Paul Andersen: Fair Game |

Paul Andersen: Fair Game

Paul Andersen
The Aspen Times
Aspen CO Colorado

When she stepped off the shuttle at Maroon Lake on Thursday, Jocelle was so excited she jumped up and down. “In my 38 years I’ve never seen snow before! It’s so beautiful!”

Three inches of soft, wet snow covered everything, blotting out the spring greenery with a white blanket. Skies were gauzed in wispy cloud tatters. Like a curtain, they slowly parted, revealing what everyone had come to see.

Jocelle stared up at the snow-covered Maroon Bells, her mouth open, her eyes wide. I scooped up a handful of snow, packed it into a snowball and hefted it at a nearby boulder. Smack! It left a white mark on the red rock.

“Make a snowball,” I suggested.

Jocelle squealed with pleasure. She bent down and scooped up her own handful of glistening crystals. Just as quickly she flung it away as if it were fire. She shook her hands with a surprised expression on her face.

“It burns! It’s so cold!”

Jocelle lives in the Philippines, where snow is unseen. She was in Aspen participating in a seminar at the Aspen Institute. Her first snow formed a lifelong memory not only for Jocelle but for all of us who shared it with her.

The Aspen Seminar is a rigorous six-day exploration of philosophy. Intellectual focus is demanded as moderators draw out the salient points of complex readings that raise questions about society, ethics, culture, morality and leadership.

The seminar is incredibly powerful as an adult education experience achieved through a group dynamic enriched by an international, multicultural synergy at the seminar table. Friends are made at that table, often lifelong, founded on informed discourse about the values and ideas with which we all struggle.

A peaceful walk in nature during six days of intense mental engagement is the sweetest, most refreshing diversion imaginable. I have the good fortune to guide these seminarians on mountain hikes, to play guitar and sing for them at Toklat at Ashcroft, to celebrate a mountain sunrise with them at Maroon Lake.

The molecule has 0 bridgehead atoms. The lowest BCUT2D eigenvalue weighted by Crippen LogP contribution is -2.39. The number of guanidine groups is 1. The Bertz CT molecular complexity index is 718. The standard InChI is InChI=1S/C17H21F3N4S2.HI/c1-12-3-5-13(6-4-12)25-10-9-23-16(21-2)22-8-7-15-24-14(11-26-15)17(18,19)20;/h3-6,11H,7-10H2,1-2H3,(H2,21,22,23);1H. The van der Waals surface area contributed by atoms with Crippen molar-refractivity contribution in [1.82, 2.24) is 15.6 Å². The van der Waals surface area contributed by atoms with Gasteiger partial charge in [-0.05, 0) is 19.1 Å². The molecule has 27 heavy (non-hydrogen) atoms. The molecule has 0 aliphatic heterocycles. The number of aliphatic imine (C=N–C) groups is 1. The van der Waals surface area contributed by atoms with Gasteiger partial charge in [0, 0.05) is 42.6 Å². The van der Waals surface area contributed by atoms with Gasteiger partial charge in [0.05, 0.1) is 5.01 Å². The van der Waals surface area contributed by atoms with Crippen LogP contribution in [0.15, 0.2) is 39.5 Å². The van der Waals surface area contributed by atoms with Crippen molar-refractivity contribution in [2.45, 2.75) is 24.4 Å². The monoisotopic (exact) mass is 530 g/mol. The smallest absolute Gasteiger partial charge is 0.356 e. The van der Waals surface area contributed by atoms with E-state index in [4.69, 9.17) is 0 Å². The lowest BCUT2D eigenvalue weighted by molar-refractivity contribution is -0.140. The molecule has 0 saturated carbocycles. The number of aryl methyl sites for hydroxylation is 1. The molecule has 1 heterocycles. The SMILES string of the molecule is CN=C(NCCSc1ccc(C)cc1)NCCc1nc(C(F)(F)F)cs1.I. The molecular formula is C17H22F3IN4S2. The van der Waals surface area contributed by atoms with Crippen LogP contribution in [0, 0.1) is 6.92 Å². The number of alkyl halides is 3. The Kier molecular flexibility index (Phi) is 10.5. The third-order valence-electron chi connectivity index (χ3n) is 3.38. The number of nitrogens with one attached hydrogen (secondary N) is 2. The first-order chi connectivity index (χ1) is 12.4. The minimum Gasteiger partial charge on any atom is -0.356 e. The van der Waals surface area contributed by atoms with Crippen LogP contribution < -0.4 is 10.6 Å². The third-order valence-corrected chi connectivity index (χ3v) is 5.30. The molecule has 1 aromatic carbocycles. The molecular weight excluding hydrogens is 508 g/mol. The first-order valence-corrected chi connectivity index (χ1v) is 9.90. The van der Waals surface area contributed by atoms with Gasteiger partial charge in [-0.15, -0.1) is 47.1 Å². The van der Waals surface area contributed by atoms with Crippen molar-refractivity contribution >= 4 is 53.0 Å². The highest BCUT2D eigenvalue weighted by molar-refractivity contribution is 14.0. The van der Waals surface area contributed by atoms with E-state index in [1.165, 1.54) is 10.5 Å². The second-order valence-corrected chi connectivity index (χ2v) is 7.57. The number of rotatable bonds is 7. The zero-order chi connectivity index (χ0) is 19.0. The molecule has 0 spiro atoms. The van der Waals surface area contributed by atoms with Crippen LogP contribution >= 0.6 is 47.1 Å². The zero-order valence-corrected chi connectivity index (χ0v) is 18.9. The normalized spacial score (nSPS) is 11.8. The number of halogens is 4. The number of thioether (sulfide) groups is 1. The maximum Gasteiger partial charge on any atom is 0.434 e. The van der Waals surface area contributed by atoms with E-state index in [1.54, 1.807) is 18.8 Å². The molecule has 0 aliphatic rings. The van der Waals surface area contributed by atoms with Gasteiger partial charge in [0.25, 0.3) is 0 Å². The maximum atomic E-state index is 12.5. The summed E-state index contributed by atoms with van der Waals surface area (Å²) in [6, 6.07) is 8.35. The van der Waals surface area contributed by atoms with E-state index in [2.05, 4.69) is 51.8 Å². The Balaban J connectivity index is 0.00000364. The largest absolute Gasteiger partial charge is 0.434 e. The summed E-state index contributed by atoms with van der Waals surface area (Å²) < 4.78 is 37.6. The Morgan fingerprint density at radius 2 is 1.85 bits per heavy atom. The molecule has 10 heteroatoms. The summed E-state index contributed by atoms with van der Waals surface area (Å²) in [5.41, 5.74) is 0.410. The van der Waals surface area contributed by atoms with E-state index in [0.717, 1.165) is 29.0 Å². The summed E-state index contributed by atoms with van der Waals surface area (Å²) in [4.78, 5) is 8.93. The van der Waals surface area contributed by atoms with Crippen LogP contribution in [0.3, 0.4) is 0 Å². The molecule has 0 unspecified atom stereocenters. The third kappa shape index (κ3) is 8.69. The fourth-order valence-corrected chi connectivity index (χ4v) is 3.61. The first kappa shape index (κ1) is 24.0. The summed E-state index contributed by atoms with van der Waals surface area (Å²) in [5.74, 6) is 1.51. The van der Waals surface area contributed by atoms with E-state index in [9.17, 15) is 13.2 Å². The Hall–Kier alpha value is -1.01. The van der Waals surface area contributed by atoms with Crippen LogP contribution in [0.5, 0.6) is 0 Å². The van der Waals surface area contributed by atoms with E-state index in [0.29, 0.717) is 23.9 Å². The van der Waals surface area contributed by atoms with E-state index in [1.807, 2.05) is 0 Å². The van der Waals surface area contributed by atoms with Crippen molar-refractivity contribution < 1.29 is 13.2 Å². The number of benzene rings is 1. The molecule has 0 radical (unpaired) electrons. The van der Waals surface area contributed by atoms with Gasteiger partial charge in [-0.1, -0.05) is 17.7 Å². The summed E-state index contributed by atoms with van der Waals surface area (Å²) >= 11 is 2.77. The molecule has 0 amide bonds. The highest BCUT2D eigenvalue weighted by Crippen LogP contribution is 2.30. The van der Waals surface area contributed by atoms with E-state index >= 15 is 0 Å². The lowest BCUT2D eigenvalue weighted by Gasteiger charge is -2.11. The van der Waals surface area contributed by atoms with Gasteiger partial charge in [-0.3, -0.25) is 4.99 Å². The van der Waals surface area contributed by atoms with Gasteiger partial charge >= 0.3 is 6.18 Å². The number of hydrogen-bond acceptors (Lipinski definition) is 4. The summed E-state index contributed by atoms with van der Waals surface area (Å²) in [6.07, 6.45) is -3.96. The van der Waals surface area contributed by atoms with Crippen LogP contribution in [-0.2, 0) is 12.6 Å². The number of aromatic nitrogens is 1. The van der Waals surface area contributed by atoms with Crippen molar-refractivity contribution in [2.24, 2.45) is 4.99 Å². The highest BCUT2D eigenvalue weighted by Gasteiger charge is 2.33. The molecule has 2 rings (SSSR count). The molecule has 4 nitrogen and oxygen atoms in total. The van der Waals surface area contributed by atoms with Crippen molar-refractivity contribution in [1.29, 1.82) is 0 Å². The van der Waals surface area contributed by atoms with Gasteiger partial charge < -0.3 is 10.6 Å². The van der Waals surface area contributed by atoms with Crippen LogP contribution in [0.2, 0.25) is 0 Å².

My role is to share what I have learned about Aspen – its nature, history and culture. My pleasure comes from getting to know them by chatting on the trail, by listening in on their seminar discussions. For a homeboy like me, these seminars are an open window to the world.

Many in this group were teachers and education consultants. Some were corporate, though not like in the seminars of the past when the room was filled with mostly male CEOs. Most of today’s seminarians are business entrepreneurs with private companies, social entrepreneurs running nonprofits, government officials in charge of agencies. Men and women are equally represented.

One participant last week was a young Romanian woman of Gypsy heritage who is studying on a Fulbright Scholarship at Vanderbilt University. Cristiana has written about Gypsy persecution for The New York Times, and she radiates an otherworldly identity with her proud yet maligned Romani culture. She took the lead role of Antigone in the Sophocles play from 400 B.C. that seminar groups have been performing since Mortimer Adler started the tradition in the 1950s.

On our Ashcroft hike, we talked about nature, starting with geology, which underscores all else. We strolled a quiet trail along the creek, birds singing, water rushing, a cool breeze stirring the air. We took time for brief solos by the water, where the flow of time slows naturally – just 15 minutes of quiet contemplation in nature to rejuvenate soul and psyche.

That evening at Toklat we gathered at the fire ring where Stuart Mace once held court, where John Denver sang “Rocky Mountain High.” With percussion instruments, we found our own rhythm, beating drums and shaking maracas, watching the smoke curl into the starlit sky.

Maroon Lake at dawn was surreal with the lake as a reflecting pool, patches of blue sky emitting rays of sun that struck the Bells and turned them silver. Jocelle held out her arms and twirled in the snow, a huge grin on her face.

The Aspen Institute is not here by mistake. The blend of cerebral challenge and natural grandeur allows an unusual stimulus of which Jocelle was in the thrall. Walter and Elizabeth Paepcke would have smiled.

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